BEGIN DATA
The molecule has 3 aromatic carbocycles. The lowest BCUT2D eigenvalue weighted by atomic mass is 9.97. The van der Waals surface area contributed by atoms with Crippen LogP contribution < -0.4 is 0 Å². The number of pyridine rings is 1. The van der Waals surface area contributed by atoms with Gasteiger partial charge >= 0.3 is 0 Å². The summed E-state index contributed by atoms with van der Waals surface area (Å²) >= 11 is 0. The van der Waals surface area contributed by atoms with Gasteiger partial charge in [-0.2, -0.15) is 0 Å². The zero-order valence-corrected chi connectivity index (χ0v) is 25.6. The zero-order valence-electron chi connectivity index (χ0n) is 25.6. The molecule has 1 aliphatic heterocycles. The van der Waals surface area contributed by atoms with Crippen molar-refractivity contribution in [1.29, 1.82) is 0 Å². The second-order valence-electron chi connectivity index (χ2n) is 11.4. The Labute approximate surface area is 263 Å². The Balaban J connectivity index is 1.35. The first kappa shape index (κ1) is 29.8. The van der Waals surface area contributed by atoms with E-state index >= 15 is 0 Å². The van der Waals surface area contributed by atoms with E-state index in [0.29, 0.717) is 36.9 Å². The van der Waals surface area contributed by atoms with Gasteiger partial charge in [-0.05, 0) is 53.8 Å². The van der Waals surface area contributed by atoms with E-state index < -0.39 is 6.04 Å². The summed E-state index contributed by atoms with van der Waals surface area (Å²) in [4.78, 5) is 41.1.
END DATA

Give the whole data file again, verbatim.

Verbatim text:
The molecule has 3 aromatic carbocycles. The lowest BCUT2D eigenvalue weighted by atomic mass is 9.97. The van der Waals surface area contributed by atoms with Crippen LogP contribution < -0.4 is 0 Å². The number of pyridine rings is 1. The van der Waals surface area contributed by atoms with Gasteiger partial charge >= 0.3 is 0 Å². The summed E-state index contributed by atoms with van der Waals surface area (Å²) >= 11 is 0. The van der Waals surface area contributed by atoms with Gasteiger partial charge in [-0.2, -0.15) is 0 Å². The zero-order valence-corrected chi connectivity index (χ0v) is 25.6. The zero-order valence-electron chi connectivity index (χ0n) is 25.6. The molecule has 1 aliphatic heterocycles. The van der Waals surface area contributed by atoms with Crippen molar-refractivity contribution in [1.29, 1.82) is 0 Å². The second-order valence-electron chi connectivity index (χ2n) is 11.4. The Labute approximate surface area is 263 Å². The Balaban J connectivity index is 1.35. The first kappa shape index (κ1) is 29.8. The van der Waals surface area contributed by atoms with E-state index >= 15 is 0 Å². The van der Waals surface area contributed by atoms with E-state index in [0.29, 0.717) is 36.9 Å². The van der Waals surface area contributed by atoms with Gasteiger partial charge in [-0.05, 0) is 53.8 Å². The van der Waals surface area contributed by atoms with E-state index < -0.39 is 6.04 Å². The summed E-state index contributed by atoms with van der Waals surface area (Å²) in [4.78, 5) is 41.1.